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Customised AM platforms to fit precise application requirements

FELIXprinters' Pro L and XL incorporate highly engineered print chambers, which include an enclosed warm zone and a cold zone

The Pro L and XL 3D printers have been developed with greatly increased build volumes over previous FELIX AM platforms.

The Pro L can build parts up to 300 x 400 x 400mm, while the Pro XL has a build chamber of 600 x 400 x 600mm.

To ensure the quality and reliability upon which FELIXprinters has built its reputation, both the Pro L and XL incorporate highly engineered print chambers, which include an enclosed warm zone and a cold zone. 

The warm zone supports consistent temperature control during the build, which is particularly important when printing materials with a high shrinkage factor, such as ABS, carbon fibre or Nylon. In contrast, the cool zone is where the electronics are housed, to prevent overheating and subsequent machine/build failure.

The Pro L and XL system also come with a range of automated and intelligent features that remove many of the tedious and time-consuming hurdles associated with additive manufacturing and speeding up the overall process. 

A stand-out example of this is the design of the dual nozzle. When the dual extruders are printing together they are at different print levels, avoiding any collisions and minimising print failure. 

Moreover, if one nozzle is idle, it is automatically rotated out of the way so that there is no interference with the printed part, again avoiding damage to the print (and print failure). 

Not only can customers purchase FELIX machines off-the-shelf, but the company can also build tailor-made AM platforms for specific customer applications.

Many AM platform vendors claim that they provide customised solutions, but in most instances, this implies the ‘tweaking’ of off-the-shelf machines with various accessories. 

For FELIXprinters, tailor-made solutions means just that, an AM production solution built from the floor up to ensure it is optimised for customer applications.

The ability to do this builds on the exceptional R&D expertise exhibited by the FELIXprinters team, meaning that the company can work with customers to develop advanced bespoke 3D printing solutions. 

The company consistently encourages the formation of strategic partnerships with customers and other technology suppliers to ensure it is always at the vanguard of the advancement of innovation in 3D printing.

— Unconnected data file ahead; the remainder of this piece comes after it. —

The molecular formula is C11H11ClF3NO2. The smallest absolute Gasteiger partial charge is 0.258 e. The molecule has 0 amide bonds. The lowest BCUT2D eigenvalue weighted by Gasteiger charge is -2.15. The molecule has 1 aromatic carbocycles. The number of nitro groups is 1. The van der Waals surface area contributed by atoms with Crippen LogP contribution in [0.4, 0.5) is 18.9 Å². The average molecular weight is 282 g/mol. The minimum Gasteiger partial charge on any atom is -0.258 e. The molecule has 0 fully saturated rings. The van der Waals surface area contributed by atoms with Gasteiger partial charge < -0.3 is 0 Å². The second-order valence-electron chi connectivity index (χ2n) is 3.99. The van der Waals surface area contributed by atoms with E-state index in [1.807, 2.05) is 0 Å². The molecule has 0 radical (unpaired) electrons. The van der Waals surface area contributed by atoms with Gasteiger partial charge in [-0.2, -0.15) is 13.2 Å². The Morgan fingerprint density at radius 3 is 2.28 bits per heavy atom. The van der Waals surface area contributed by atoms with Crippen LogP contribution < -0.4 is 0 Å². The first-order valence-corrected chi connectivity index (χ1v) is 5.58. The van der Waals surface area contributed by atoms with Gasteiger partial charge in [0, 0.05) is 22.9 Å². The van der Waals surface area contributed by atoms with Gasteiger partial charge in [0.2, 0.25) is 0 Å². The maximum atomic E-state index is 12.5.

For obvious reasons, many of the tailor-made solutions that FELIXprinters has provided for customers are confidential. There are, however, two recent examples that show the nature of the relationship that FELIX establishes with customers to provide bespoke solutions.

In the area of 3D Bio Printers, FELIXprinters is at the moment an active participant in a fully funded EU project called training4crm. 

The goal of this project is to create an array of stemcells that can be applied to any cell, the initial goal being to find a cure for Parkinson’s disease by replacing brain cells. Ultimately, however, the technology can be used to cure or replace any cell type.

The consortium of institutions involved in training4crm consists of 10 individual parties, seven of which are universities and three commercial companies of which FELIXprinters is one. FELIXprinters has the task of supplying a 3D printing platform that can create the necessary cell arrays, create an extruder that is able to print biofluid, and create a hybrid printer that can print two materials at once.

FELIXprinters is involved in a number of R&D projects in the area of food printing. For the area, the open design of FELIXprinters’ AM platforms gives great freedom when it comes to experimenting with the printing of food. 

The use of a 3D printer in such applications leads to the production of novel shapes that cannot be achieved by conventional food processing technologies. It is also used for the production of small batches, and customized products.

FELIXprinters is also developing capabilities to provide  fully modular printing stations, where print beds are automatically fed to the printer, and once the print job is complete the tray is transferred to an automatic FIFO buffer.  

A transport conveyor can be used to connect each module to the next, and in this way a fully integrated and automatic print-farm can been created.

The modules are linked via Ethernet, and controlled via a centralised control station, each module also having its own industrial control system and HMI touch panel.  

The system can accommodate multiple trays with a customised print area. If printing plastics the module uses 1.75mm filaments of PLA, ABSX, PETG, wood and many more materials, and in the case of paste printing (for different material types), a customised FELIXprinters head can be used or one of a wide range of paste extruder heads.

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